constraints, attributes, keys, and so on.10 Some tools display inheritance hierarchies and use additional notation
for showing the partial-versus-total and disjoint-versus-overlapping nature of
the specialization/ generalization. The diagrams are internally stored as
conceptual designs and are available for modification as well as generation of
reports, cross-reference listings, and other uses.
Model mapping. This implements mapping
algorithms similar to the ones we
presented in Sections 9.1 and 9.2. The mapping is system-specific—most tools
generate schemas in SQL DDL for Oracle, DB2, Informix, Sybase, and other
RDBMSs. This part of the tool is most amenable to automation. The designer can
further edit the produced DDL files if needed.
Design normalization. This
utilizes a set of functional dependencies that are supplied at the conceptual design or after the relational
schemas are produced during logical design. Then, design decomposition
algorithms (see Chapter 16) are applied to decompose existing relations into
higher normal-form relations. Generally, many of these tools lack the approach
of generating alternative 3NF or BCNF designs (described in Chapter 15) and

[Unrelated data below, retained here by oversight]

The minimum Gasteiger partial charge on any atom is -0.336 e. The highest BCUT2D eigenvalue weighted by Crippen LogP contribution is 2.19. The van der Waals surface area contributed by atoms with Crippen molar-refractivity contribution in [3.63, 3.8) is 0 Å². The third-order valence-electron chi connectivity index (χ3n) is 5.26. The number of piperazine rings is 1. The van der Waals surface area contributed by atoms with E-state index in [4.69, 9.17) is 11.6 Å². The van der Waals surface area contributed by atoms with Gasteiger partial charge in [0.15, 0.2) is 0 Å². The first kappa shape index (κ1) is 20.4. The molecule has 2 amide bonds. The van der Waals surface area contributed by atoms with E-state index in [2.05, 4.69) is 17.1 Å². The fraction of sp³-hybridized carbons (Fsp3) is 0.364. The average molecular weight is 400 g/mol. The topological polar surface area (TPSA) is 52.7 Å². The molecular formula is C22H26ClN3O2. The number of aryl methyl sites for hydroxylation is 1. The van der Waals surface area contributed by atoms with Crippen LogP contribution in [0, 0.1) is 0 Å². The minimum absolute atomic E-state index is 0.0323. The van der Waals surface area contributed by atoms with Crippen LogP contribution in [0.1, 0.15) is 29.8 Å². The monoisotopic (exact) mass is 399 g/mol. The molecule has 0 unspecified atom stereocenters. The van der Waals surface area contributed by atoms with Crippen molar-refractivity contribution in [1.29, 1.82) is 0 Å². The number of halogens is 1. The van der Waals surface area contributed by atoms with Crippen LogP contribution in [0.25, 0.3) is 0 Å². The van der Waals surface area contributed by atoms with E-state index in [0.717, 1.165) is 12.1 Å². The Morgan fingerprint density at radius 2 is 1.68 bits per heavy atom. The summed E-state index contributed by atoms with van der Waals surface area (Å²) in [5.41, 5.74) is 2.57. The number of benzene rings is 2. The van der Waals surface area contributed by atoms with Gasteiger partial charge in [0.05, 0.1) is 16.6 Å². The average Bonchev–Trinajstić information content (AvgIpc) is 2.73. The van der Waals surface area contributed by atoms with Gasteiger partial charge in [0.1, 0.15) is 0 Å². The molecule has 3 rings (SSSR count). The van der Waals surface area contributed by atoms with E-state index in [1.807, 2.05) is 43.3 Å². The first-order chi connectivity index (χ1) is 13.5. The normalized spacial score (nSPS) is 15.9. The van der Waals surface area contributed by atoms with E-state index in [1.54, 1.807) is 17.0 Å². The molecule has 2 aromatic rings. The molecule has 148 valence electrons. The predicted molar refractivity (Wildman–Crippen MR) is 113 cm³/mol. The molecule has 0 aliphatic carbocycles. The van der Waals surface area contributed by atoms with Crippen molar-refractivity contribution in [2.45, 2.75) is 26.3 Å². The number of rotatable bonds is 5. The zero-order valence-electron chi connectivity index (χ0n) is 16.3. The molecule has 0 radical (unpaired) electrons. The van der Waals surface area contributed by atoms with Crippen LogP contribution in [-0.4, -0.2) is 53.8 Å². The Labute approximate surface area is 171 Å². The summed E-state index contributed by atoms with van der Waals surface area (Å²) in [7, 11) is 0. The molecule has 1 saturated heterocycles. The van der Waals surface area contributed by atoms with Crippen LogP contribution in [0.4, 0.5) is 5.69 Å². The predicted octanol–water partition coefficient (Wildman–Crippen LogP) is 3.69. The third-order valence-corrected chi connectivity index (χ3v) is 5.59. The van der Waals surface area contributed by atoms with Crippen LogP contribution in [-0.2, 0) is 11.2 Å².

allowing the designer to select among them based on some criteria like the
minimum number of relations or least amount of storage.
Most tools incorporate some form of physical design including the choice
of indexes. A whole range of separate tools exists for performance monitoring
and measurement. The problem of tuning a design or the database implementation
is still mostly handled as a human decision-making activity. Out of the phases
of design described in this chapter, one area where there is hardly any
commercial tool support is view integration (see Section 10.2.2).
We will not survey database design tools here, but only mention the
following characteristics that a good design tool should possess:
An easy-to-use interface. This is
critical because it enables designers to
focus on the task at hand, not on understanding the tool. Graphical and
point-and-click interfaces are commonly used. A few tools like the SECSI design
tool use natural language input. Different interfaces may be tailored to
beginners or to expert designers.
Analytical components. Tools
should provide analytical components for
tasks that are difficult to perform manually, such as evaluating physical
design alternatives or detecting conflicting constraints among views. This area
is weak in most current tools.
Heuristic components. Aspects of the design that cannot be precisely quantified can be automated by entering heuristic rules in the